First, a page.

Earth-like planets are right next door

Life on such a planet would be "much older and more evolved than life on Earth"
February 7, 2013

Artist’s conception of a hypothetical habitable planet with two moons orbiting a red dwarf star (credit: David A. Aguilar, CfA)

Six percent of red-dwarf stars have habitable, Earth-sized planets, astronomers at the Harvard-Smithsonian Center for Astrophysics (CfA) have found.

Red dwarfs are the most common stars in our galaxy; about 75 percent of the closest stars are red dwarfs. The closest Earth-like planet could be just 13 light-years away, Harvard astronomer and lead author Courtney Dressing calculated.

“We thought we would have to search vast distances to find an Earth-like planet. Now we realize another Earth is probably in our own backyard, waiting to be spotted,” said (CfA).

Red dwarf stars are smaller, cooler, and fainter than our Sun. An average red dwarf is only one-third as large and one-thousandth as bright as the Sun.

Dressing culled the Kepler catalog of 158,000 target stars to identify all the red dwarfs. She then reanalyzed those stars to calculate more accurate sizes and temperatures. She found that almost all of those stars were smaller and cooler than previously thought.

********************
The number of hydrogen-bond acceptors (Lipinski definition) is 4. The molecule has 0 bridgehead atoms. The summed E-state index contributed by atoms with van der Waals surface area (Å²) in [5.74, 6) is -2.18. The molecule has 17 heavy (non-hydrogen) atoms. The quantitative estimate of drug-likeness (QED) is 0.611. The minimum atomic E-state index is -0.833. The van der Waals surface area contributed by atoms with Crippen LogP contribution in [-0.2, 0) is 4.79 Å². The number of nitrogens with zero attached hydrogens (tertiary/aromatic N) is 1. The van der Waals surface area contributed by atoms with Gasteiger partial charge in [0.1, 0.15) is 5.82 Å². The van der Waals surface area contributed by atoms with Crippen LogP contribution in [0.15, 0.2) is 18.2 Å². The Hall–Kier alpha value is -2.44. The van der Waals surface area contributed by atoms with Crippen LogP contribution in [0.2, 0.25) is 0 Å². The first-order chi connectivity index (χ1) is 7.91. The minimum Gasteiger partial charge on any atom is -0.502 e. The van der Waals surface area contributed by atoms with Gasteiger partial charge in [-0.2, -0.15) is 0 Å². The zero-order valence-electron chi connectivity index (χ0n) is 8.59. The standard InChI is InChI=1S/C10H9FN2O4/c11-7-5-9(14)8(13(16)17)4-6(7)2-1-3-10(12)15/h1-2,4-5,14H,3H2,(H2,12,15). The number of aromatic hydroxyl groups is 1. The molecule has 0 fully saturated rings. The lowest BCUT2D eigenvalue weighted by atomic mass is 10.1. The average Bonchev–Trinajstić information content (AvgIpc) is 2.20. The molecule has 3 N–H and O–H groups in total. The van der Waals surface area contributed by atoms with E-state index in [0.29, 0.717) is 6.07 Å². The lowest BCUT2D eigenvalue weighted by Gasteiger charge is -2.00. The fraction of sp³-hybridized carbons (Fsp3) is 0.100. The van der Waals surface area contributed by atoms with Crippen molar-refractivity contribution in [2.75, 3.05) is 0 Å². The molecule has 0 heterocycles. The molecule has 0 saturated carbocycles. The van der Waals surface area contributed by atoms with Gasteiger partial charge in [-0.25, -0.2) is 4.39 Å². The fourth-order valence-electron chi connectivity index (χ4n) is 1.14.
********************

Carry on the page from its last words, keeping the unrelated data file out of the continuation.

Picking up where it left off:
A new SETI?

Locating nearby Earth-like worlds may require a dedicated small space telescope, or a large network of ground-based telescopes. Follow-up studies with instruments like the Giant Magellan Telescope and James Webb Space Telescope could tell us whether any warm, transiting planets have an atmosphere and further probe its chemistry.

Since red dwarf stars live much longer than Sun-like stars, this discovery raises the interesting possibility that life on such a planet would be much older and more evolved than life on Earth.

Dressing presented her findings today in a press conference at the Harvard-Smithsonian Center for Astrophysics in Cambridge, Mass.